By: Caitlyn Freeman, Contributing Writer
Screenshot by Meghan Hudson/ The Towerlight
A group of University staff members and one SGA member make up the “ReTUrn to TU Task Force” and have been tasked with creating a plan on how to reopen campus for the upcoming academic year, according to an April 20 email letter sent from TU President Kim Schatzel to the Towson community.
“This group is charged with developing an effective public health and operations plan for Towson University that charts a path to the safe reopening of campus and return to classes for the 2020–21 academic year,” Schatzel said in the email. Schatzel emphasized that the university continues to proceed with plans for students and faculty to return to on-campus learning with caution and explained that the university will continue to “comply with all state and federal COVID-19 directives.”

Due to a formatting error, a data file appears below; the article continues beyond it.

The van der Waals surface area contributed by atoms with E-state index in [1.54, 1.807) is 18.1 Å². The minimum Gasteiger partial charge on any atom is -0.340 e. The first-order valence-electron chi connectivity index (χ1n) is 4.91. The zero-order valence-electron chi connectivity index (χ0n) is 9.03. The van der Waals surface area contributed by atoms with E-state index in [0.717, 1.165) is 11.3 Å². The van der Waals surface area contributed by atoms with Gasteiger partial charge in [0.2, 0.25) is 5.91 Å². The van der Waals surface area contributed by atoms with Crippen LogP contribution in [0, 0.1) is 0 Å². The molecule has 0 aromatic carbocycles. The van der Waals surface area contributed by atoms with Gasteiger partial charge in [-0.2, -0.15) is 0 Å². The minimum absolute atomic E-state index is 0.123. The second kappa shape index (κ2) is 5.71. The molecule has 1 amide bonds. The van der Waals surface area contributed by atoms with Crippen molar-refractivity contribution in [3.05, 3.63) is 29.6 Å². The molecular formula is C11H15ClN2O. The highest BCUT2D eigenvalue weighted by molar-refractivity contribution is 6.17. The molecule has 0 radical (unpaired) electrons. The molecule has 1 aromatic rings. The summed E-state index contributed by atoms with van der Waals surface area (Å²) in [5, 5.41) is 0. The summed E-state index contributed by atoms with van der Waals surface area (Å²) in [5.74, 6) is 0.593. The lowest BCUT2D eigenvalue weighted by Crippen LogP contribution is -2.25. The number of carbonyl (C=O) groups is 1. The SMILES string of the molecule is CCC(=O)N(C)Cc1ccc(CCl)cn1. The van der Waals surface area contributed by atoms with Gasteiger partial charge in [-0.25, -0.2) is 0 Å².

According to Sean Welsh, Associate Vice President of Communications and Media, officials within the task force are considering the necessary steps that would lead to a return to on-campus learning for the fall 2020 semester.
“TU is looking forward to returning to normal operations, and welcoming all of our new and returning students, faculty, and staff to campus this fall, provided that federal and state guidance lifts the current social distancing restrictions related to COVID-19″ he said.
Freshman Christopher Yancey said that he believes that the campus will not be ready for members of the TU community to return in the fall because of reports he’s heard saying a second outbreak of COVID could occur in the fall.